///2010 Abstract Details
2010 Abstract Details2019-08-03T15:49:10-05:00

Combined Spinal and Epidural Anesthesia in a multiparous parturient with Klippel-Trenaunay-Weber Syndrome

Abstract Number: 201
Abstract Type: Case Report/Case Series

Fay Horng MD1 ; Kerry Blaha MD2; Jamie D Murphy MD3

Klippel-Trenaunay-Weber Syndrome (KTWS) is a rare congenital disease involving capillary and venous malformations, limb hypertrophy, and arteriovenous malformations. Reports of pregnancy in KTWS are uncommon, and pregnancy can be associated with thrombotic or hemorrhagic complications because large cutaneous hemangiomas may sequester platelets, leading to a consumptive coagulopathy. Patients may have posterior cutaneous hemangiomas which may be a marker of underlying epidural or subdural vascular malformations that may complicate or contraindicate neuraxial anesthesia.

Case: We describe a case of a 32 y.o. morbidly obese, multiparous patient with KTWS, pregnant with twins, on prophylactic enoxaprin for treatment of a chronic right popliteal deep venous thrombosis (DVT). She has had successful neuraxial anesthesia for spontaneous vaginal and cesarean deliveries in the past. After developing an abdominal rash thought to be a reaction to enoxaprin, she was transitioned to a therapeutic dose of fondaparinux. At 26weeks gestation she developed worsening symptoms of edema and cellulitis in the right leg and was found to have a new distal femoral DVT. Subsequently, after hematology consult the previous enoxaparin reaction was ruled out, and the fondaparinux was stopped. She was transitioned back to enoxaparin. MRI of the brain was obtained during the third trimester at an outside hospital and was nondiagnostic for venous malformations. MRI of the lumbar spine showed multiple superficial venous structures in the subcutaneous fat without epidural or subdural vascular malformations. The rest of her pregnancy was uncomplicated and she was admitted to labor and delivery at 35 weeks for frequent contractions. Enoxaparin was stopped at that time and she was started on IV heparin. Heparin was held 7 hours prior to a scheduled repeat lower segmental transverse caesarean delivery with combined spinal and epidural anesthesia. She had an uneventful delivery of two healthy neonates.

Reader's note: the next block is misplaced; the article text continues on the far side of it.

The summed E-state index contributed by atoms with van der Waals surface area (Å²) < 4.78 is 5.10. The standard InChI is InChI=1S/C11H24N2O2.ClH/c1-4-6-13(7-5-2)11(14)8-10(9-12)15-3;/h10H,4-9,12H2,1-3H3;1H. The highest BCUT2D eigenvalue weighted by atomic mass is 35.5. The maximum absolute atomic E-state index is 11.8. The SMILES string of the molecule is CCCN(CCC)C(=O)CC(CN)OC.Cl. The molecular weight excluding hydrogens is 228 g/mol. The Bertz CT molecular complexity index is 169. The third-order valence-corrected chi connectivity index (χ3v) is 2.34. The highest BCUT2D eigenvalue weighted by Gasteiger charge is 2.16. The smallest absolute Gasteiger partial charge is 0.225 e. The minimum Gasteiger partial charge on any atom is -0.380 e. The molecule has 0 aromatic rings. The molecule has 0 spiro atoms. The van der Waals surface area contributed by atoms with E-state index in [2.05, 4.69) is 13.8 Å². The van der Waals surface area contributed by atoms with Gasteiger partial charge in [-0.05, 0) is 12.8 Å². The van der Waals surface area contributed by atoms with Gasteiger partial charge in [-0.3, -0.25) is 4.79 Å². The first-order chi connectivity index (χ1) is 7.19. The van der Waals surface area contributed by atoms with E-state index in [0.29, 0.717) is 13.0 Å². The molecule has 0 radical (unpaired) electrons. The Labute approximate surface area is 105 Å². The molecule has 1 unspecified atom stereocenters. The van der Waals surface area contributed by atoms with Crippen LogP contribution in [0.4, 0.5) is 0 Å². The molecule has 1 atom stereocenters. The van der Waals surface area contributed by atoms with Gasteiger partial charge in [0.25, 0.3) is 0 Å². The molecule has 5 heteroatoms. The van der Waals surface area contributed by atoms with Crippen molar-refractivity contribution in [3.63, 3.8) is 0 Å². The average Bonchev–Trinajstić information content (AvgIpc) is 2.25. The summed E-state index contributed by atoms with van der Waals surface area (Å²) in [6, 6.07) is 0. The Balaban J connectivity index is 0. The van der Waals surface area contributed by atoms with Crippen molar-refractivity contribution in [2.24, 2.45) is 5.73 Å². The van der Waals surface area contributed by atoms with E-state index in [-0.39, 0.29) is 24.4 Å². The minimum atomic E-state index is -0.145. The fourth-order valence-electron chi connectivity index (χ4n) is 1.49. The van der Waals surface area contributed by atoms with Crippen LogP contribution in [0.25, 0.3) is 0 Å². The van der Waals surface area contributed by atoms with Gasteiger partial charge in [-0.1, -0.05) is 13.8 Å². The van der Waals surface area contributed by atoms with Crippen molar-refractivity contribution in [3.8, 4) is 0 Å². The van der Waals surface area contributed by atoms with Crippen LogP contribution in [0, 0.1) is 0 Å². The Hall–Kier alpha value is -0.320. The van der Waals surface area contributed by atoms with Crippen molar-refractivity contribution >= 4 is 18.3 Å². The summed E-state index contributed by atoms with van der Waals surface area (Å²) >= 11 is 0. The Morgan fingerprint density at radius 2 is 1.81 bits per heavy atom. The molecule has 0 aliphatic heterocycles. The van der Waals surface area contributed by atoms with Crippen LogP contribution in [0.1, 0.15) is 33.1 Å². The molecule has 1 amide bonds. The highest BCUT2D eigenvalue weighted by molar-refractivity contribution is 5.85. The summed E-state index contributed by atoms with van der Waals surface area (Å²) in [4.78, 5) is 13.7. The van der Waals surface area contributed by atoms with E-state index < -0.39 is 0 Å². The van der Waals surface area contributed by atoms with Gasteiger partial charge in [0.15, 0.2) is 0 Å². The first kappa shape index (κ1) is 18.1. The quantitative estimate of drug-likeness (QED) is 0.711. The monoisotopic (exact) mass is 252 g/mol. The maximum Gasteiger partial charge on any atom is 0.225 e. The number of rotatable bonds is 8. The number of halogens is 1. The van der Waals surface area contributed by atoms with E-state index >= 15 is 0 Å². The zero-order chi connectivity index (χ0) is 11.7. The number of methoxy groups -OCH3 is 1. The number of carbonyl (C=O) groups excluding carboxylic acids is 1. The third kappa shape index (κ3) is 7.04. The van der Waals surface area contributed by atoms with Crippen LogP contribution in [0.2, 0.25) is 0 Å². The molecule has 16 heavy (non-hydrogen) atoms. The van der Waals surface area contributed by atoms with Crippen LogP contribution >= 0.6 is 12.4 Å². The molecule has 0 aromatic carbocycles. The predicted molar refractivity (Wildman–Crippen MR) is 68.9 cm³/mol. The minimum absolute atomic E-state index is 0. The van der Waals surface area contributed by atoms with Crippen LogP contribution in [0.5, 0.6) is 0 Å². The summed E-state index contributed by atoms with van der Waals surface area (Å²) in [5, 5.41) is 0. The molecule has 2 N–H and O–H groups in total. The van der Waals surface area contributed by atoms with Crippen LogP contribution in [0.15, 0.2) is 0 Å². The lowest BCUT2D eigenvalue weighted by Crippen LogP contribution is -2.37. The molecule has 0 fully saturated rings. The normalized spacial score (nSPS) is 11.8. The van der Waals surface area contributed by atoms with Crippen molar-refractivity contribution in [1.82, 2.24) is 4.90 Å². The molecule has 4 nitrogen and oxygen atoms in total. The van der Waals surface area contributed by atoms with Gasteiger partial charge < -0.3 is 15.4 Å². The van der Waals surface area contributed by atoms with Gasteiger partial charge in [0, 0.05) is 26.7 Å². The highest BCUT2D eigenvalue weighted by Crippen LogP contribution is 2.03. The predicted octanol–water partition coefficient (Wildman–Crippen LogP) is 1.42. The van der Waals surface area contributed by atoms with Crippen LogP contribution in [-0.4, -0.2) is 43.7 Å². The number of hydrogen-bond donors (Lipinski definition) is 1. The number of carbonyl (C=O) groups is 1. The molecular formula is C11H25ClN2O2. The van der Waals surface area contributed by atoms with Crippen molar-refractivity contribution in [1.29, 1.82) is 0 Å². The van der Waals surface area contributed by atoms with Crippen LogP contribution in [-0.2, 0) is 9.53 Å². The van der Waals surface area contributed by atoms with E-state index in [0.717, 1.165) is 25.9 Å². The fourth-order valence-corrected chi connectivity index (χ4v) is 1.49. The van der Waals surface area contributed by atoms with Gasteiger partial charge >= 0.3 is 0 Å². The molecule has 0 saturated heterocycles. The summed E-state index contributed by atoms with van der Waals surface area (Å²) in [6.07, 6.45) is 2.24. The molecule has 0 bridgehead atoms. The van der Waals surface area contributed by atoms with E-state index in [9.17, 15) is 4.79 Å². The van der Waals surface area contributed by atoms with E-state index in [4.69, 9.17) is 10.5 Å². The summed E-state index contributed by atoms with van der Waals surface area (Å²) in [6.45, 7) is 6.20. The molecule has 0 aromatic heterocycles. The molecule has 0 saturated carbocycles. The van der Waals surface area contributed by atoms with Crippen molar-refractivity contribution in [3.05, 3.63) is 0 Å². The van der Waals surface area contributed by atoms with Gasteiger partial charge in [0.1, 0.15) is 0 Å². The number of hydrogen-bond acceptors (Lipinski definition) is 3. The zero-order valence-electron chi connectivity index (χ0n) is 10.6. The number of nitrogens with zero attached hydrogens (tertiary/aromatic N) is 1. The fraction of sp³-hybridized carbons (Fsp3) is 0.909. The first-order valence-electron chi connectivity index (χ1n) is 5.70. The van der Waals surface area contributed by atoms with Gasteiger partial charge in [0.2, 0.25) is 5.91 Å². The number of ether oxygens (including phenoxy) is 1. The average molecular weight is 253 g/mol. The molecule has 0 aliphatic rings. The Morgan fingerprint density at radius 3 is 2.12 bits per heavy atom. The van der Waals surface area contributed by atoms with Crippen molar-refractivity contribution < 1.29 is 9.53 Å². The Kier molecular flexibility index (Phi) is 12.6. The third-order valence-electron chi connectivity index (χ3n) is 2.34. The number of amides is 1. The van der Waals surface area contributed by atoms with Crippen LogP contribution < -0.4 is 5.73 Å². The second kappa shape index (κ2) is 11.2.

Conclusions: Parturients with KTWS pose a challenge to obstetrical anesthesiologists. In general, they are at high risk for complications from general anesthesia such as aspiration and difficult intubation, as well as blood loss and coagulopathy. In this case, our patient was morbidly obese and had a difficult airway by examination. Ideally, neuraxial imaging should precede neuraxial anesthesia to identify vascular malformations and minimize rare, but potential catastrophic complications of neuraxial anesthesia. Importantly, prior recommendations lean toward avoiding neuraxial anesthesia without confirmation of the absence of neuraxial anomalies. Our patient had 2 prior neuroaxial anesthetics for deliveries in the past without complication, no spinal venous malformations described on MRI, and unclear absence of brain arteriovenous malformations. Therefore, after a careful risk-benefit analysis, a neuroaxial anesthetic was deemed safest and subsequently performed.

SOAP 2010